Maintaining Decking Over The Winter – The Eco Alternative
Garden maintenance often takes a back seat in the winter. Most people are content to sit in their heated homes and watch the garden get a little overgrown, ready to tame in the warmer months. Unfortunately, decking and similar materials can struggle in the cold – thanks to a combination of rain, snow and ice. However, older, less environmentally-friendly forms of decking may prove more difficult.
First and foremost, you’ll need to take into account which kind of decking you have. Timber requires different care to composite decking, for example. For a timber deck, you’ll need to apply a new coat of wood stain in November, before winter really takes its toll. To do that, you’ll first need to clean the decking – so dig out the pressure washer (avoid heavy duty washers as they can cause damage), or the brushes, which will get rid of the built-up moss and dirt.
For particularly stubborn marks or dirt, you can use an all-purpose cleaner to get rid of decking. Avoid chlorine-based bleach as this will strip colour from your timber.
Once the decking is clean, you can apply a treatment to protect it from the worst the season has to throw at it. Most people think spring is the best time to apply a stain, but doing it in the winter gives the deck plenty of time to recover from the excess moisture. After applying your stain, avoid walking on the deck for 24 hours at least.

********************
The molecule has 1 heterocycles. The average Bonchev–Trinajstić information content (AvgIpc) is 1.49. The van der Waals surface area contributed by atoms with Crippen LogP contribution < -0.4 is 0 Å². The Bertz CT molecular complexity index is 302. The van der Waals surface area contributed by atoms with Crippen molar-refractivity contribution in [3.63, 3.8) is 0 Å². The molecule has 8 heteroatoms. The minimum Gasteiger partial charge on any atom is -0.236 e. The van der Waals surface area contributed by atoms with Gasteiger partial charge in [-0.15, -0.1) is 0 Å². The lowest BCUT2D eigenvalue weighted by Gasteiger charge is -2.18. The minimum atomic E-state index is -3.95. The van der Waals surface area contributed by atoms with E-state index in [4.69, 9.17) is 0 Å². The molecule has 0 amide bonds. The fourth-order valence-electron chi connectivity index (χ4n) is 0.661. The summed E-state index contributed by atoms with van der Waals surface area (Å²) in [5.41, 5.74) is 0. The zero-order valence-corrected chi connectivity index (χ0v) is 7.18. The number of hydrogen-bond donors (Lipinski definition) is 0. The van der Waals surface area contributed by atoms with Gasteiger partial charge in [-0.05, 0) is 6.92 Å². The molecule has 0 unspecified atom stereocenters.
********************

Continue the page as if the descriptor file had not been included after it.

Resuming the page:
However, a new stain sometimes doesn’t prevent dirt and mould from re-entering your deck. Instead, you’ll want to protect the timber by applying decking oil or a similar sealant such as a varnish. Deck oils improve the structure and strength of the timber, as they penetrate the material and enforce the individual wood fibres.
If the winter proves hard on your decking, you can cover it with a thick protective sheet such as heavy duty plastic to protect it from snow and frost. Don’t leave it on too long, as this will cause excess condensation and increased moisture.
The Green Alternative: Composite Decking
Unlike timber, composite decking is made from 95 per cent recycled materials, and as such is not susceptible to the same organic wear and tear of its wooden counterpart. Examples include Trex composite decking from Arbordeck, which doesn’t rot or split. It also doesn’t need oiling or painting – so all you’ll need to do is sweep and clean down any dirt or mould that begins to grow over the years.
For dirt and debris, just spray with a hose to remove surface debris before scrubbing with warm, soapy water and a brush. Ice and snow should be removed with a plastic shovel or rock salt to help melt ice. If you use a pressure washer, it must be under 3100 psi.
As an eco-friendly alternative to wood, composite decking is also much easier to look after. For people after low-maintenance, low-carbon footprint garden materials, installing composite will save you lots of winter work.